The temperature modes that can be set within Lenovo Vantage have a strong influence on performance. The CB15 loop in balanced or calm mode results in 530 and 540 points in the first two rounds, but the results subsequently drop significantly in calm mode. The balanced results are more or less on par with those recorded in performance mode.
The modes influence single thread performance as well with the single thread test of the CB15 benchmark resulting in 131 points (balanced mode) and 108 points (calm mode).
The combination of a quad-core processor, RAM running in dual channel mode and an NVMe SSD results in a fast, smooth-running system. The very good PCMark results confirm that the Lenovo notebook is also suitable for applications beyond gaming.
The GeForce RTX-2060 (some configs come with 1660Ti) (Turing) is a top-range GPU that supports DirectX 12 and clocks at a base rate of 960 MHz, which can be increased to up to 1200 MHz via the turbo boost. Provided the GPU does not reach a certain temperature or energy limit, it can reach even higher speeds. We actually measured a maximum clock rate of 1931 MHz. The Witcher 3 test was completed with an average speed of 1511 MHz. The GPU can make use of fast GDDR6 storage (6144 MB).
The results of the various 3DMark benchmarks are as expected for this GPU. The integrated Intel GPU UHD-Graphics-G1 is active and the notebook uses Nvidia Optimus to switch between the two. As mentioned earlier, the iGPU can be deactivated in the BIOS or using Lenovo Vantage.
The temperature modes of the Lenovo Vantage software have an influence on the graphics performance. While the 3DMark results in performance and balanced mode are very similar, the graphics performance drops significantly when calm mode is active.
The CPU/GPU combination of the Legion 5 displays all games smoothly at Full-HD resolution and high to maximum quality settings. The GPU even manages some resolutions above Full-HD (this would require a suitable external monitor), although you would have to lower the quality settings slightly to get there.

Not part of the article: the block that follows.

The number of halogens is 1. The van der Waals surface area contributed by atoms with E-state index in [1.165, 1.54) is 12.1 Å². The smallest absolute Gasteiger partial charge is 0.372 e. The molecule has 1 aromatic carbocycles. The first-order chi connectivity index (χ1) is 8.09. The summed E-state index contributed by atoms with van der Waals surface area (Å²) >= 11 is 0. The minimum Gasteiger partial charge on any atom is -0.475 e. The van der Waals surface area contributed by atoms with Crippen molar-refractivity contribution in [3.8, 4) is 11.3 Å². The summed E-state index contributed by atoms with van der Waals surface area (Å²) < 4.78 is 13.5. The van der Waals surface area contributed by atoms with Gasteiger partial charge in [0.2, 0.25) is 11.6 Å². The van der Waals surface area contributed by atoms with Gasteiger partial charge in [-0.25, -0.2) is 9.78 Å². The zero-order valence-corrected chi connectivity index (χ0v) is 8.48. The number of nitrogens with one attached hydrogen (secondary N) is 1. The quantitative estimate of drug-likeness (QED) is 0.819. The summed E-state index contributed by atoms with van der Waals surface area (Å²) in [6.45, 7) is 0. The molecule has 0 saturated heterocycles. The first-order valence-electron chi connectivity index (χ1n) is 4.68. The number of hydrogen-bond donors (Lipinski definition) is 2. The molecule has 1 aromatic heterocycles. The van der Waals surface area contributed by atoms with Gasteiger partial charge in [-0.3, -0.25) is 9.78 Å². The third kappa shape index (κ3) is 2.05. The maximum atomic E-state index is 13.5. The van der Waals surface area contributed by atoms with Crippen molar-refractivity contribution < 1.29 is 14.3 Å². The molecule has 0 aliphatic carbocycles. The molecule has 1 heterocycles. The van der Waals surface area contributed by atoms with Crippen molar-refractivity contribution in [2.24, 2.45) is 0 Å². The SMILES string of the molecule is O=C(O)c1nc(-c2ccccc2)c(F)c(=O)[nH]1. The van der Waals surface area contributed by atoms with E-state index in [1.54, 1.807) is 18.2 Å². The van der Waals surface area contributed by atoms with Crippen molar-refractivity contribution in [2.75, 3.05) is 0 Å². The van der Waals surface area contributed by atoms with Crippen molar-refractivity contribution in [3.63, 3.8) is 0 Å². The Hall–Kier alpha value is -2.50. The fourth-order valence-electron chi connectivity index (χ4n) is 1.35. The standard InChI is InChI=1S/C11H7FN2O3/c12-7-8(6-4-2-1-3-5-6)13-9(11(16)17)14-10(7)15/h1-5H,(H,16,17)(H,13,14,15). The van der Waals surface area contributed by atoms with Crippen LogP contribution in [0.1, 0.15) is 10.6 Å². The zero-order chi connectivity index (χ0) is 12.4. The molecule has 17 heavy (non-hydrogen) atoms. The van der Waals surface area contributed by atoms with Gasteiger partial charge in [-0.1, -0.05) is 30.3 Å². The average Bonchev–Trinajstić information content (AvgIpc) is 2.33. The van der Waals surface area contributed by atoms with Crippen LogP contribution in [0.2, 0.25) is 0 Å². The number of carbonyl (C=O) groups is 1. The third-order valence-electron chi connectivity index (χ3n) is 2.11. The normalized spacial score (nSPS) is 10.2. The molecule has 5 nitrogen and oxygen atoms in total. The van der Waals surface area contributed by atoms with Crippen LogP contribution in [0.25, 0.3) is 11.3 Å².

The Lenovo Legion does not heat up particularly. While the temperatures above 40 °C (104 °F) in some areas during a stress test, the temperatures were a little lower during a Witcher 3 test and perfectly normal during everyday use.
The Lenovo Legion 5 with its combination of a Core-i5-10300H processor with a GeForce-RTX-2060 graphics chip display all current computer games smoothly onto its 120-Hz display. Most games can be played in Full-HD resolution and high to maximum quality settings. The CPU and GPU also manage to keep up their high clock rates over a long time.
The Legion 5 allows users to activate and deactivate the integrated GPU.
The integrated UHD Graphics 630 can be activated and deactivated with the click of a button. Battery life is very good when the iGPU is activated, but doesn’t last quite as long if the demanding GeForce RTX 2060 is at work.
Should the storage in the 512-GB SSD run out, users can expand the device either with a 2.5-inch drive or a second NVMe SSD (M.2 2280). Inserting the storage device requires opening the device, which doesn’t have a maintenance hatch.
The Full-HD IPS display offers stable viewing angles, a matte surface, acceptable response times, a good contrast ratio and decent colors. The maximum brightness and color space coverage are too low, however. We expect more from a $1250 notebook.
The port selection is good for the most part, although we do miss a Thunderbolt 3 port. This would enable users to connect external GPUs, for example. The Legion only has one Type C USB 3.2 Gen 1 port which supports DisplayPort via USB C.
Kindly note that this article was outsourced and the information within was collected from various online trusted sources. We don’t own, or performed any mentioned tests personally.